Taylor writes that his goal was to “present the sumptuous fare of antebellum Charleston for the modern cook” – a task that included denuding “authentic” recipes offered to him of such modern ingredients as canned soup and margarine.While the book has been hailed as definitive – the New York Times raved that it “should be on the National Registry of Great American Food” – Taylor demurs that “this is not ‘Mastering the Art of Lowcountry Cooking.’
“It’s my version of the cooking of the time based on the records that remain,” he said. “The food reflected a great fusion of international flavors – especially those of Africa.”Ports in the Lowcountry are believed to have been the entry point for between 40-60 percent of all Africans in the North American slave trade. In a more hospitable vein, it also was the landing point for immigrants of many faiths, who likewise contributed their diverse food traditions to what remained one of America’s 10 largest cities though 1840.
Before the Civil War, immense tables in Charleston’s fashionable plantation homes groaned with a gracious plenty raised and cooked by slave labor. Rich landowners regularly held grand soirees to ensure their position in society. This sort of conspicuous consumption is evident in menus that survived from the era – vast food orgies that featured not only the Lowcountry’s abundant natural resources but also imported delicacies that regularly flowed through the city’s bustling port.Post-war poverty brought down the aristocracy, but such advances as the railroad and refrigeration – chilled butter! ice cream! – introduced new prosperity. Later, air conditioning and the highway system beckoned travelers, and corporate money helped to rebuild Charleston as a tourist destination with a renowned reputation for the arts and fine dining.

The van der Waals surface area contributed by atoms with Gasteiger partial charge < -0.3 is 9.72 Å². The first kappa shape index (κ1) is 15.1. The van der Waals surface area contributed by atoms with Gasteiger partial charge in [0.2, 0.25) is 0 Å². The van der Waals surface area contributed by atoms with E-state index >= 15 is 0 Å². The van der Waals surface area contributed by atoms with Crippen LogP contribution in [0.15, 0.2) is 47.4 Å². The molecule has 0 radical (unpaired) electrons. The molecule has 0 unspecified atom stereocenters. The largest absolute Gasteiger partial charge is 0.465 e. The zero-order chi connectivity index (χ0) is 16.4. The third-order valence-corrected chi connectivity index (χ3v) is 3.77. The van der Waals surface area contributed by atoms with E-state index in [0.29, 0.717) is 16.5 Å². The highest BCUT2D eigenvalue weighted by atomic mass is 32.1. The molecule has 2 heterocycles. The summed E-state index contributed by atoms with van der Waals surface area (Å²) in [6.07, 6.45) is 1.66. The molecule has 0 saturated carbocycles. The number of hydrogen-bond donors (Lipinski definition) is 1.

While Lowcountry Cooking contains about 250 recipes, Taylor said there is one simple dish that truly provides a taste of antebellum Charleston.“The whole cuisine at once would have to be Chicken Country Captain, but it takes two days to make it right,” he said with a laugh. “But the composed rice dishes, the pilaus, really give you a sense of what defined Lowcountry cooking.”
Published with permission of John Martin Taylor from Hoppin’ John’s Lowcountry Cooking: Recipes and Ruminations from Charleston & the Carolina Coastal Plain (© UNC Press, 2012).Dishes like this one appear in various cultures as pilaf, jambalaya, and just plain chicken and rice. In Charleston and the surrounding Lowcountry, they started as pilau, but they’re often spelled perloo (though I’ve seen purloo, perlo and perlau as well). The word is pronounced “PER-lo,” “per-lo,” and “pee-LO,” but that o is a distinctive Charleston sound – and make--people not from here think we are saying “oo.” Some people say, “oo, la, la”; others say “oh, la, la.”
Serves 81 3½-to-4-pound chicken
2 quarts water
¼ pound (I stick) unsalted butter
1 large onion, chopped (about 1½ cups)
2 cups chopped celery
2 or 3 large tomatoes (about 1 pound), peeled and chopped
1 tablespoon fresh thyme leaves or 1 teaspoon dried
½ teaspoon hot red pepper flakes
salt and freshly ground black pepper to taste
2 cups long-grain white rice
Cover the chicken with the water and boil in a large pot, uncovered, for 30 minutes. Remove the chicken from the broth and reserve the broth. Skin the chicken and remove the bones, pulling the meat from the bones. Cut the meat into uniformly sized pieces. Set aside.Melt the butter in a Dutch oven on the top of the stove, then add the onions and the celery and cook over medium heat until the onions start to brown, about 10 minutes. Add the tomatoes and their juice and the seasonings, adding a little more salt than you might think is necessary. Add the chicken meat, the rice, and 1 quart of the reserved broth. Cover, bring to a simmer, and cook slowly, without lifting the lid, for 30 minutes. Serve with a green salad and corn bread.